If you’re a part of the book publishing industry, you’ll easily find what you’re looking for at TheBookStandard.com.
3. Relationship Building (Personalization) – A
TheBookStandard.com offers three—count ’em—three different free email newsletters, including The Book Standard Bestsellers Chart Alert, a free weekly e-zine with news and sales rankings.
Also free: The Book Standard Books-to-Film Newsletter, from writers at The Book Standard and The Hollywood Reporter. It includes up-to-the-minute reporting on rights and deals, film adaptations in all stages of production, plus, the scoop on the directors, producers, screenwriters and actors involved.
Additionally, The Book Standard Retail Report, which includes bookselling news, industry profiles and sales-trend analysis.
Surely, VNU could have lumped these into one free industry e-zine, but giving each it’s own identity is smart market segmentation and boosts personalization and relationship building.
See Content Webification (above) for TheBookStandard.com RSS feed, Saved Links, and Most Popular features, all of which also contribute to relationship building.
4. Community Building – B
TheBookStandard.com offers no discussion forum, but reaches out to its community with three other features. First, with chatty, industry insider columnists such as Adam Langer and The Book Babes. (Please don’t write and accuse me of being a sexist pig; that’s what Ellen Heltzel & Margo Hammond have dubbed themselves—The Book Babes!)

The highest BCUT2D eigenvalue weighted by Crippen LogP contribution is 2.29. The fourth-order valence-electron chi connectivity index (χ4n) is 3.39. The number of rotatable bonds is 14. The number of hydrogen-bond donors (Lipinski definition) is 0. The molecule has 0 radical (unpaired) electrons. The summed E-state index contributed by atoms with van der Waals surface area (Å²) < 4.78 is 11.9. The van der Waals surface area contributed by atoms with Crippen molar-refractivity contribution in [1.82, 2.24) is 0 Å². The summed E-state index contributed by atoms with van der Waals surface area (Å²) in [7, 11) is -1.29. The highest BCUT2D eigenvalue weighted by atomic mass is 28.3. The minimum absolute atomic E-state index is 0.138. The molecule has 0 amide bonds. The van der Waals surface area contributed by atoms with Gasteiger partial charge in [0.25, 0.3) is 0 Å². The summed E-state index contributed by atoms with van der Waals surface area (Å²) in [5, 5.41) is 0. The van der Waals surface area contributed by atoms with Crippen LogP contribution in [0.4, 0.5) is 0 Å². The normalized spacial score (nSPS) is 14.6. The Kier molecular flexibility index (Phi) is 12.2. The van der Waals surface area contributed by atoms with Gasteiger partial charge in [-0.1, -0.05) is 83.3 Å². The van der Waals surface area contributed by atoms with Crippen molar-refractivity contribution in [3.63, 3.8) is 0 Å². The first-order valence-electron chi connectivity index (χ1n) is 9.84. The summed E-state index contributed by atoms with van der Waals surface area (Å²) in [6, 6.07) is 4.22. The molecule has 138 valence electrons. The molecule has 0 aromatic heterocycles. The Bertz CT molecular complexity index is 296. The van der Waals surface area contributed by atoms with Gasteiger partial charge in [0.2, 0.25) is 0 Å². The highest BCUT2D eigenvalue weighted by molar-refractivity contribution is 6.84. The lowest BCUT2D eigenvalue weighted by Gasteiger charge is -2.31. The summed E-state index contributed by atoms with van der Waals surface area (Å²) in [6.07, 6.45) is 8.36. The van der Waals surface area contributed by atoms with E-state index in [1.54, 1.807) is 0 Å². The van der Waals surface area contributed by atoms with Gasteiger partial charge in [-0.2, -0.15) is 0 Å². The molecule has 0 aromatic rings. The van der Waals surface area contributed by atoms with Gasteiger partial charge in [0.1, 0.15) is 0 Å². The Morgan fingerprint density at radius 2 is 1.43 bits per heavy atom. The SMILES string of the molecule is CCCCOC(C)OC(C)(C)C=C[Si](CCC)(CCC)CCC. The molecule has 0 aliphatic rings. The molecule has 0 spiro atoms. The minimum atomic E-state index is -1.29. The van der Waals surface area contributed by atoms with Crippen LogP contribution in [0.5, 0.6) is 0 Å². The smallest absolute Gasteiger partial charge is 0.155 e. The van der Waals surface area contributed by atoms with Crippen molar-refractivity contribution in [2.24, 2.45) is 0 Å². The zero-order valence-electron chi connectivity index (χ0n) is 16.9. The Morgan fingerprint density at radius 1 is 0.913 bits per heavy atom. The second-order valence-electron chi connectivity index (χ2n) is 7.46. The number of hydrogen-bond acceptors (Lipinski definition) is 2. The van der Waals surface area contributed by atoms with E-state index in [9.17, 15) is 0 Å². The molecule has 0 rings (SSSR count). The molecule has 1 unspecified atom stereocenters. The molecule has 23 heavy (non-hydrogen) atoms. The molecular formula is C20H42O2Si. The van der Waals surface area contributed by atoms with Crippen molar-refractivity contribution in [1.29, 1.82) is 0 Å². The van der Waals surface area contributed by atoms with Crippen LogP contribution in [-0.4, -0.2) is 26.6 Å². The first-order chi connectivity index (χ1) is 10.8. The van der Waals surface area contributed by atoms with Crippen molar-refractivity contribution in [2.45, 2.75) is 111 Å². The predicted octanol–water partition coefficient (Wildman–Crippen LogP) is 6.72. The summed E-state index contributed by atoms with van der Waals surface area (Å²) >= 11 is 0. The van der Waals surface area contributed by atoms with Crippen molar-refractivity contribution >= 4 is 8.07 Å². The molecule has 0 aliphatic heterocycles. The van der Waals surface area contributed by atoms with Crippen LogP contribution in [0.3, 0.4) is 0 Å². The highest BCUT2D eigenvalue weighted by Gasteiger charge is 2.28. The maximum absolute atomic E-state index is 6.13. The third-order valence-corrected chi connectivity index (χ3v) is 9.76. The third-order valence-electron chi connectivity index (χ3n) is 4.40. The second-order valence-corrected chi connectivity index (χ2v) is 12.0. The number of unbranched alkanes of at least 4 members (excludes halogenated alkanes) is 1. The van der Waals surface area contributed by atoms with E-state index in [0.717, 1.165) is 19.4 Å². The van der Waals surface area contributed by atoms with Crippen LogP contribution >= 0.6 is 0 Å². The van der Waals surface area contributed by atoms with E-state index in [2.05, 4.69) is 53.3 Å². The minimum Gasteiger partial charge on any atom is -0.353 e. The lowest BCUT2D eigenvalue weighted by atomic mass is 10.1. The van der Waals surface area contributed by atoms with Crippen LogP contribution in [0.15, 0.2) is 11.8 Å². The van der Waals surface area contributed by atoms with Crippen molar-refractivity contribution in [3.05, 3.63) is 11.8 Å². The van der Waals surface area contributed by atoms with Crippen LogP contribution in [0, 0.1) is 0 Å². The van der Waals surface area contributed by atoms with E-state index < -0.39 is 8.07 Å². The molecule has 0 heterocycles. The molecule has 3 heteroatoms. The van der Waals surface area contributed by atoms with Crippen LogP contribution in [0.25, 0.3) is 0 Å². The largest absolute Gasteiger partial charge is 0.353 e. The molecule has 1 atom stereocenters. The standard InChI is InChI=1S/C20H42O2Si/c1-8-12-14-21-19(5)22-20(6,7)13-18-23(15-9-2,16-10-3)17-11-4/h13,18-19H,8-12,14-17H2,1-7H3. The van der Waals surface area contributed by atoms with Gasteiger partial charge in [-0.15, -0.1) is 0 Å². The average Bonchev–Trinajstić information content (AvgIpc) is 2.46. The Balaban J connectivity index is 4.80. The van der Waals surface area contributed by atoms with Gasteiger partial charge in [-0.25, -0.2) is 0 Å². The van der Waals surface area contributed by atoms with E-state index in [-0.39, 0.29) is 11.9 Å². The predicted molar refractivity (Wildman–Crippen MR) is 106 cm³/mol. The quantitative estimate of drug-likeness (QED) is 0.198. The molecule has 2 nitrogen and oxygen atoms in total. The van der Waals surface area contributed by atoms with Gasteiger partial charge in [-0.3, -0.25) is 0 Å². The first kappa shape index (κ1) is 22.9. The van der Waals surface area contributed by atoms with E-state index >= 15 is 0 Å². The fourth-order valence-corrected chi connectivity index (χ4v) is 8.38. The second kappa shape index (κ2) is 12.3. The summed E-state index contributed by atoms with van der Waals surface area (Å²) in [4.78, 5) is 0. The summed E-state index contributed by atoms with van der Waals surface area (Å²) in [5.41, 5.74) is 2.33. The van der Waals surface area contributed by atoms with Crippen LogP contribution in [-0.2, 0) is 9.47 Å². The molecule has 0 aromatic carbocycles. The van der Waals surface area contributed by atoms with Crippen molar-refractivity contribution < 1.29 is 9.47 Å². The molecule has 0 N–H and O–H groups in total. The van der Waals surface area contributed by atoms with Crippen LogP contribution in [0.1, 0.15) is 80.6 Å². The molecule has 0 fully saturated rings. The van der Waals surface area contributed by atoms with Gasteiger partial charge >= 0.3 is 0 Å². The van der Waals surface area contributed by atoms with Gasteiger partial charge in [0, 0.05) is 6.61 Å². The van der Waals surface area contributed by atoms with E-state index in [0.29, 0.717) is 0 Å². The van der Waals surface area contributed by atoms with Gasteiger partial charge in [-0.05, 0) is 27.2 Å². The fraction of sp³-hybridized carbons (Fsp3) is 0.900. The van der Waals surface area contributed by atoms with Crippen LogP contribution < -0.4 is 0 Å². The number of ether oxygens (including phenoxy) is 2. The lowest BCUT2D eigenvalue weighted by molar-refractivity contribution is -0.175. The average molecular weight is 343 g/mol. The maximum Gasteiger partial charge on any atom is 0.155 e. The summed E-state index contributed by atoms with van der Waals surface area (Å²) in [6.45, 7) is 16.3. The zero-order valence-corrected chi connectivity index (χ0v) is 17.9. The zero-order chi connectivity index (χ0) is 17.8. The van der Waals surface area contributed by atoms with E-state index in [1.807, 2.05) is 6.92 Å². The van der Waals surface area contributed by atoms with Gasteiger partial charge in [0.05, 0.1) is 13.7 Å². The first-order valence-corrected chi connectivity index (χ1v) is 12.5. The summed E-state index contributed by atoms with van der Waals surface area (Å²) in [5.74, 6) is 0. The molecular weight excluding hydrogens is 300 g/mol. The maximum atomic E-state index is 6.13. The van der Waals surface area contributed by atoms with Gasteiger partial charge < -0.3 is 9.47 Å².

The second community building device is a People On The Move section, announcing job changes, employee shifts and company restructurings.
Third, a Careers section enables visitors to post jobs, search resumes, etc.
5. Persistent Navigation – A
Except for the Offer page and the Subscribe page, TheBookStandard.com uses the same navigation devices throughout. Users can navigate effortlessly from page to page, and, with those two exceptions, can move back to the homepage just as easily.
Customer service information, here designated Contact Us, is available from a link at the bottom of every page, as are links to Subscribe, Careers, Advertising Opportunities, About Us, FAQ and Site Map. It’s all repetitive, consistent and, with a little familiarity, intuitive.
6. User Task Depth – A
Users can easily browse, search, sign-up for a free e-zine, or subscribe. Each task is no more than three steps (at the maximum).
7. Affordance – B
TheBookStandard.com employs drop-down menu selections from its eight main, top-level menu buttons. You must mouseover these top-level buttons to find the sub-level offerings, but it’s not difficult or objectionable. All things considered, I think the graphic designer handled the organization of this site admirably.
Links are underscored and color-coded. They change color as expected when clicked. Overall, the site “behaves” as expected.
8. Labeling and Language (lexicon and taxonomy) – A
TheBookStandard.com is a destination website for book industry professionals. While every trade has its own jargon, you can’t find traces of it on this website. So far, the toughest buzzwords I’ve encountered are backlist, genre and advance copy.
All of the buttons and menu items here are consistent with my mental model. TheBookStandard.com speaks Earth People talk to its users.
9. Readability (Content Density) – B
TheBookStandard.com is a very busy, content-laden website—all the more so because almost every page includes two or three large display or banner ads, as well as a few Google AdWord text ads.
The designers have eased the burden on our eyes by running a five or 10 percent grey tint behind some of the sections, thereby breaking up the intensity of the text.